About the Author(s)

Roland Höllhumer Email symbol
Department of Neurosciences, Division of Ophthalmology, University of the Witwatersrand (St John Eye Hospital), Johannesburg, South Africa

The Cornea Foundation, Johannesburg, South Africa


Höllhumer R. The bee sting and the eye: A case report of an ab-externo sting removal technique. Afr Vision Eye Health. 2019;78(1), a494. https://doi.org/10.4102/aveh.v78i1.494

Case Report

The bee sting and the eye: A case report of an ab-externo sting removal technique

Roland Höllhumer

Received: 09 Dec. 2018; Accepted: 11 Feb. 2019; Published: 07 Aug. 2019

Copyright: © 2019. The Author(s). Licensee: AOSIS.
This is an Open Access article distributed under the terms of the Creative Commons Attribution License, which permits unrestricted use, distribution, and reproduction in any medium, provided the original work is properly cited.


Bee stings are a rare form of ocular trauma with the ocular sequelae attributable to the mechanical effects of the stinger as well as the inflammatory and neurotoxic effects of the venom. This research reports on a case of a retained corneal bee stinger and the technique used for removal of the stinger. This case report is of a patient that presented with a retained corneal bee stinger to St John Eye Hospital, Soweto. A 45-year-old male presented with a retained bee sting in the anterior chamber angle of the eye. A combination ab-externo technique was used to remove the sting. We present the case of a honey bee sting to the cornea that was removed using an ab-externo technique to maintain globe integrity and preserve vision.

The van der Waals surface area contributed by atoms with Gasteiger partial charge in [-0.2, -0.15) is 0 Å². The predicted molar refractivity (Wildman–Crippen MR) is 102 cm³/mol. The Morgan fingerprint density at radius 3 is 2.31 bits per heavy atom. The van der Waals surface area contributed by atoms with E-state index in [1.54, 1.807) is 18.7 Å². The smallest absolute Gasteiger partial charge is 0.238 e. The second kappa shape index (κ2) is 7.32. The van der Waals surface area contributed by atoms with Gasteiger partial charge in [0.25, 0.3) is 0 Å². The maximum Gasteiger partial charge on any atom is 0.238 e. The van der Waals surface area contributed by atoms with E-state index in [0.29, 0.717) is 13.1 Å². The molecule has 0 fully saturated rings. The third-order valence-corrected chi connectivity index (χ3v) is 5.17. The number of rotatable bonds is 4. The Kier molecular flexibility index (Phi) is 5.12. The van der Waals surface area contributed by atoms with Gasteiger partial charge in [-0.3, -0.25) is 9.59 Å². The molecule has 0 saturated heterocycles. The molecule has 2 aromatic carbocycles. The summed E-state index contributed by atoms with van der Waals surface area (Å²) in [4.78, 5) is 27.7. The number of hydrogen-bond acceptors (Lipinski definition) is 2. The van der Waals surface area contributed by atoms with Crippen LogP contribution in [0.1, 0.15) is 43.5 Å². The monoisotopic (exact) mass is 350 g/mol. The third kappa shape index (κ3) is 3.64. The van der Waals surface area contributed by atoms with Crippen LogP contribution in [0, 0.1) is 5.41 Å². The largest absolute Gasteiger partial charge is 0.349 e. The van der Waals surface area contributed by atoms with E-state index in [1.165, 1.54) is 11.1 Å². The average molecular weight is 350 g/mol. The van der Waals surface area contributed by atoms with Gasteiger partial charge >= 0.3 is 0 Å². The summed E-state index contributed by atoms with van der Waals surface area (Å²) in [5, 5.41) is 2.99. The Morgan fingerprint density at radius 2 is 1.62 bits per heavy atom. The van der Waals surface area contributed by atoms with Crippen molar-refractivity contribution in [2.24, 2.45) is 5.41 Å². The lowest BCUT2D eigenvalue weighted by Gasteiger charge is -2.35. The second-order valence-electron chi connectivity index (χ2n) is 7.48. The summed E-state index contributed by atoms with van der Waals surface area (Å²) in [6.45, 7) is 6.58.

Keywords: bee sting; cornea; South Africa; ab-externo; lamellar.


Beestings are a rare form of ocular trauma with a wide array of potential ocular complications that range from mild inflammation to complete visual loss. These have been described most commonly in the cornea and optic nerve but may affect any ocular structure (Table 1).1,2,3,4,5,6,7,8,9,10,11

TABLE 1: Ocular complications of a bee sting.

Ocular sequelae have been attributed to both the mechanical trauma of the sting and the toxic effect of the venom. The venom has inflammatory and neurotoxic components that contribute to the clinical picture.4,10 Once the effect of the toxin has worn off, it has been postulated that the sting itself may remain inert in the eye.2,12

The sting of a honeybee has a multi-barbed architecture that makes it difficult to remove in one piece, and persistent inflammation has been reported with the incomplete removal of a sting.13,14 In many cases, the sting has been removed with a needle; however, where this is not feasible, two alternative methods of removal have been described – linear incision over the sting and the creation of a corneal flap to create access to the sting.1,2,14

We report on a combination method to remove a retained bee sting in the sclera by lamellar and linear scleral dissection.